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Curtis Cooper: At Home in Philadelphia.

August 30, 2016

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Text by Vince Bellino. Images by Natalie Piserchio.

Curtis Cooper is working on learning to strike a balance. The multi-instrumentalist played almost every instrument on his self-titled record, an album that is much different than anything he played before.

“I never really listened to punk as music, so this was the first time I wrote music that I thought would suit me more,” he says.

Before the release of the album in January, Cooper played guitar and sang in the punk band Community Service. The band was fast and played exciting live shows but Cooper says the music he plays now — rock music that has included acoustic guitar, banjo, saxophone and a slew of other instruments — is more reflective of what he listens to on a daily basis.

Attaching his name to the project has also afforded Cooper the opportunity to steer his music in the direction he desires. As he works on his second record, which he says will not be released for a while, he has learned to relinquish a level of creative control as he works with members of his live band in the studio, which in turn has allowed his songs to flourish even more.

“These songs are a lot heavier,” Cooper says. “I kinda found the mix between punk and what I just did.”

Born and raised in Philadelphia, Cooper has lived in the city his entire life, save for a few years in Boston. Though he has lived in neighborhoods all over Philadelphia, he recently moved to West Philly for the first time earlier this year.

He now lives in the show house All Night Diner, which he believes has had a positive impact on him as a musician. There is no TV in the house and every resident is a musician or artist. The constant playing and creativity inspires Cooper to play and write music more.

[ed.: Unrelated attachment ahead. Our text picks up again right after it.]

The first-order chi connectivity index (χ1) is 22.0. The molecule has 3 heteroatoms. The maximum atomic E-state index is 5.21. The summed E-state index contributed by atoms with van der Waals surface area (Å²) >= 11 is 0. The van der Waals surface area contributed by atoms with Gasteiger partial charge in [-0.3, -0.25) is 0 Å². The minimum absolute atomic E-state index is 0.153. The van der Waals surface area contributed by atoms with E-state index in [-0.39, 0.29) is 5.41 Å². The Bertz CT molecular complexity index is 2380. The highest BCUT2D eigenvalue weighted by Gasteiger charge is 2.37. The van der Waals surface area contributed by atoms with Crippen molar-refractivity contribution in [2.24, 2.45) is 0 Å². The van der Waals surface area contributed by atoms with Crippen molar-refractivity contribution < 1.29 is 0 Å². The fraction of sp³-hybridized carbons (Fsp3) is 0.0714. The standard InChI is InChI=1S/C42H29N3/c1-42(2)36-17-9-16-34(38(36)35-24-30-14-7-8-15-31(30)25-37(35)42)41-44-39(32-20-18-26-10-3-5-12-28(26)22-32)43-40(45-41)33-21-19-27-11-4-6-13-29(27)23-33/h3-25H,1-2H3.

“The priority is music in this house,” he says. “So it makes everyone want to pitch in.”

The DIY community in Philadelphia has helped Cooper grow as a musician, and he has helped introduce others, like Emmett Drueding, to the same scene. As a musician and friend of Cooper’s, Drueding’s basement was the place in which the two used to jam to Nirvana covers. Drueding has also seen Cooper evolve as a musician over the years, becoming an honest and original songwriter.

“I think Curtis plays the music that he hears in his head, and I think that’s the best way to be original,” Drueding says. “You see a lot of bands, even good ones, regurgitating sounds or saying, ‘We want to make music like so and so.’ There’s nothing wrong with that but I don’t think Curt’s approach is like that at all.”

Cooper finds a lot to love about Philadelphia. Being here makes it possible to tour up the Northeast corridor, as well as head South, without much difficulty. And he has found what he believes is a very special, inclusive and supportive music community, especially what is based in West Philly.

“That’s the best thing about West Philly. It’s an open scene,” Cooper says. “We’re in a very safe scene out here. I’m very fortunate to be playing out here.”

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